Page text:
Fans enjoyed a continuous stream of performances
Curaçao – The music, dancing and partying never stop during Hak’e, a Curaçao Summer Festival that’s a highlight of one of the Caribbean’s largest carnivals. By the time summer rolls around the carnival season is long past, but even so the partying never stops on the island.
This year, the producers of Hak’e Jump-In decided to sprinkle some of their fun spirit for two consecutive nights in August. They got together and organised the Hak’e Curaçao Summer Festival, an event that featured food stands selling ‘bitterballen’, ‘pastechi’ and other popular Curaçao street food, specialty bars, and a steady flow of music from local artists.
“Hak’e Curaçao Summer Festival is a smaller but equally powerful version of the Hake Curaçao Jump-In Festival; instead of having three stages, the summer festival edition has two”, said Jimmy Lo-A-Njoe, of Massive Productions, who has had a hand in enlivening both events with some fast-moving lighting designs bursting with a rainbow of colours. “Instead of a circular setup, as we are used to with Hak’e Jump-In, the stages at the summer version of the festival were facing each other.”
Although the Summer Festival had one less stage than the Jump-In, it certainly didn’t lack for excitement with its mix of local music, urban, and Afro-Caribbean sounds. The Massive Productions design team saw to it that the event also served up plenty of visual pop, thanks to their skillful use of two beefy lighting rigs that featured a combined total of 96 Chauvet Professional fixtures from the company’s own inventory.
With the two Hak’e Summer Festival Stages facing one another, fans could enjoy a continuous stream of performances from wherever they found themselves during the festival evenings. To provide the festival-goers with a consistent visual experience, Massive Productions outfitted each of them with identical lighting rigs.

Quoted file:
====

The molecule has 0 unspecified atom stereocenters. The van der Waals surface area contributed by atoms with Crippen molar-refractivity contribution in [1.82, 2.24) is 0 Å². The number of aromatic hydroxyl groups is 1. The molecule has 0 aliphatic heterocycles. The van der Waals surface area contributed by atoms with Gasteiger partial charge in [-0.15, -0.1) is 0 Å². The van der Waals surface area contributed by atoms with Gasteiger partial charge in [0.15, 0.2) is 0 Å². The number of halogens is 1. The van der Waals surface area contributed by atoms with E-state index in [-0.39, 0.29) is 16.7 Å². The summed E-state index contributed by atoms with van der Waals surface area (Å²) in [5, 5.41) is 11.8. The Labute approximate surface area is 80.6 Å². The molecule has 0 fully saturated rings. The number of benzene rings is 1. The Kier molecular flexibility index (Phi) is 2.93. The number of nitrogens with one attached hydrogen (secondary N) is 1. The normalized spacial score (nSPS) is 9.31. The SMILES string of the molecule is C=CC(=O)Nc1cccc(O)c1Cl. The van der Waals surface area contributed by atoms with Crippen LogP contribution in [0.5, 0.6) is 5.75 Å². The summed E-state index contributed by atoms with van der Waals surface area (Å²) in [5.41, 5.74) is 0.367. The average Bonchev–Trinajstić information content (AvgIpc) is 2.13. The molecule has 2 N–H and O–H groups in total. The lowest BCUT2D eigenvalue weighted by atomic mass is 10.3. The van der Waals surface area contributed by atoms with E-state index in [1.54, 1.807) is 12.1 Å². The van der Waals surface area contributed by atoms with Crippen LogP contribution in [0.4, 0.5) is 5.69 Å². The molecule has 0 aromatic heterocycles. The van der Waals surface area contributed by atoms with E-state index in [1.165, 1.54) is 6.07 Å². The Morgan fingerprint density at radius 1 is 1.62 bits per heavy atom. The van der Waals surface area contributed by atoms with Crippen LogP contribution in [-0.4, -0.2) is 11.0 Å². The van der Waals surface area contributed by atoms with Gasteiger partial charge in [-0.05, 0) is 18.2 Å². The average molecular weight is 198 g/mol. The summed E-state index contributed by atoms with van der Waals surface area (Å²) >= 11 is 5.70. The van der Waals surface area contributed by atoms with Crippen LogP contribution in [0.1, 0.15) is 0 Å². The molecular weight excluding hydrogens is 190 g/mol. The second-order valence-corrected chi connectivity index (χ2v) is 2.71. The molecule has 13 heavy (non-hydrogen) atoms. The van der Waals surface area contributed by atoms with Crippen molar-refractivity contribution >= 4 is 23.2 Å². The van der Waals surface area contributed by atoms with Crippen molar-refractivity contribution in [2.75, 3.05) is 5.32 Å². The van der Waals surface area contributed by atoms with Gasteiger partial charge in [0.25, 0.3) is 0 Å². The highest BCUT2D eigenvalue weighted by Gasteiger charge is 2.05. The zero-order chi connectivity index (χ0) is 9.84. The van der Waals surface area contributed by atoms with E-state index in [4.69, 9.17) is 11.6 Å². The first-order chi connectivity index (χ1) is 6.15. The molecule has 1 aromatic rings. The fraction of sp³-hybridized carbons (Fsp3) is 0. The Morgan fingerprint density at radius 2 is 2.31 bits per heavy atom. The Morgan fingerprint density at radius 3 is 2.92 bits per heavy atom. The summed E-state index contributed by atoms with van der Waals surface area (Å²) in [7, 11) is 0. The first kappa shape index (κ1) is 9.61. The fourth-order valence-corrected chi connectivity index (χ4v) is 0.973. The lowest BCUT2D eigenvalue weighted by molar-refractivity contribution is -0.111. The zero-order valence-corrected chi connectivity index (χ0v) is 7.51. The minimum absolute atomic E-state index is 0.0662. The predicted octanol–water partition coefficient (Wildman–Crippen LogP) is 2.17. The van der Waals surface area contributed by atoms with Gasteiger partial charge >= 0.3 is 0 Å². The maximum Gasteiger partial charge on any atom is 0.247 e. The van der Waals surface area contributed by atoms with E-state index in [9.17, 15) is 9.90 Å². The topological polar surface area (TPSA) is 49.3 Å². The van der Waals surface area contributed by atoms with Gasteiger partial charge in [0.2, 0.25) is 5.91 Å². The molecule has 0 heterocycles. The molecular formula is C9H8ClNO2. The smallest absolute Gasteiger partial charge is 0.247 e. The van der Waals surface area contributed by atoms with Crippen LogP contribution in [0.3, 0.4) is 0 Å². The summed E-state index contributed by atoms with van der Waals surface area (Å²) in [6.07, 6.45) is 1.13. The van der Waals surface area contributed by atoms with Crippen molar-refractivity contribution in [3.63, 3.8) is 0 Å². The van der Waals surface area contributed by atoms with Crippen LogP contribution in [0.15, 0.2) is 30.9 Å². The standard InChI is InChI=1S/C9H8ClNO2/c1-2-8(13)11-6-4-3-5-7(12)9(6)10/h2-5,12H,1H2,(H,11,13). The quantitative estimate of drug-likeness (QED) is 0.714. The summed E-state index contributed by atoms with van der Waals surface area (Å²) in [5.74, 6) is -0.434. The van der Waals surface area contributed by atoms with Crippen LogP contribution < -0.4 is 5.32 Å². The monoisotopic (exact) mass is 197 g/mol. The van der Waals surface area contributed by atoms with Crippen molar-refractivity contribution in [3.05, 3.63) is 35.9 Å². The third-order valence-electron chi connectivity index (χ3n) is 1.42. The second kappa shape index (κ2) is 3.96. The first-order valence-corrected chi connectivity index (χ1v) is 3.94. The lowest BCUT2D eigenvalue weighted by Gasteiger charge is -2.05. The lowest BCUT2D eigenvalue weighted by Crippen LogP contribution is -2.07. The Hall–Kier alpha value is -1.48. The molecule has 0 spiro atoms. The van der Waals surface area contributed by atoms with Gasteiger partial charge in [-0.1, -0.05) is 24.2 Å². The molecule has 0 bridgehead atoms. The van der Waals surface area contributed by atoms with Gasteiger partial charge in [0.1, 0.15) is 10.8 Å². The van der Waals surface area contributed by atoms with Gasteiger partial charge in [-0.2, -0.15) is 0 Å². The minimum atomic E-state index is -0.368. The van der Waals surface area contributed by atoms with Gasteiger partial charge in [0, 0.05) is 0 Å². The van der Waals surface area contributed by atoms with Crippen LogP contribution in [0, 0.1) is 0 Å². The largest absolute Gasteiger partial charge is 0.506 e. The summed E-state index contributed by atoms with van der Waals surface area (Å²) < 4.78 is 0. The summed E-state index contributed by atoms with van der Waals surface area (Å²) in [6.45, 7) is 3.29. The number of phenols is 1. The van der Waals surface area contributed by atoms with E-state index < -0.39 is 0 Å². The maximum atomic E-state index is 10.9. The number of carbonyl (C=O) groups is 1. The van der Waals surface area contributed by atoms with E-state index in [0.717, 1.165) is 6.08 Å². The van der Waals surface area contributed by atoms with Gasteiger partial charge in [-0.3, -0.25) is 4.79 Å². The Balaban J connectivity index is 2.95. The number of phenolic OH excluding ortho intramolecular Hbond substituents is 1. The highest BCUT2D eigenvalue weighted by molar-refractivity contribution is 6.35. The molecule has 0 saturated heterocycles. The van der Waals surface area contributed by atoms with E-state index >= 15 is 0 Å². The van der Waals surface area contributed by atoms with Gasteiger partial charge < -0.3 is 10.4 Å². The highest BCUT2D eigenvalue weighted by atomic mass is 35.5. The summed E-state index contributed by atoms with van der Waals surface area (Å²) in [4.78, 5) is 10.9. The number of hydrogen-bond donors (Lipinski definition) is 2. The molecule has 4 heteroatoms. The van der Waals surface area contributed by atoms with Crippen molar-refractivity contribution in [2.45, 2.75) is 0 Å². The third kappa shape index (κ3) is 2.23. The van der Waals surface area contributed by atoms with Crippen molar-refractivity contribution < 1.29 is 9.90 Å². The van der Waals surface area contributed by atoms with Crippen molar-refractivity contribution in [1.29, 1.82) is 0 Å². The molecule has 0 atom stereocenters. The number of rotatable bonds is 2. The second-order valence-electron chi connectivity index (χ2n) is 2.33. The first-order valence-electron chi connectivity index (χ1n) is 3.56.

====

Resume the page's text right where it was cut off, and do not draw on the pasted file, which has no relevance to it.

“We made each rig the same,” said Jimmy. “This gave all of our local artists and bands an identical platform to perform on. Fans could enjoy their performances set against a nice visual backdrop that followed the same design concept. Our rigs were all Chauvet.”
Anchoring each rig was a collection of eight Maverick MK1 Hybrid fixtures. All but two of the 440-watt movers were positioned on overhead truss that ran above the upstage deck. The remaining pair of units were located stage left and stage right. The wide zoom range and overlapping prisms of these luminaires, made it easy to change coverage areas during the festival, while their gobo packaged added depth and texture to the stage.
Additionally, the high output Maverick units were used to light the crowd, an all-important function in connecting fans to the local performers. Joining them in creating brilliant audience lighting were each rig’s eight STRIKE P38 fixtures.
Dynamic cross beam patterns and sharp aerial effects highlighted intense moments during the festival’s performances. Key to creating these looks, in addition to the Maverick units, were the eight Rogue R2 Beam and 12 Rogue R2 Spot fixtures in each rig. They were positioned on overhead horizontal truss as well as vertical truss to maximize the crossing pattern effect.
Colour washes, created with eight Rogue R2 Wash fixtures (and often punctuated by white light from four COLORado 1 Quad Zoom VW units), were used to change the appearance of the stage throughout the festival. In so doing, they reflected not only the sounds, but also the distinct personalities, of the bands that make up Curaçao’s lively local music scene. It’s the vibrancy of this homegrown talent that always makes festivals special on this island, regardless of the season.

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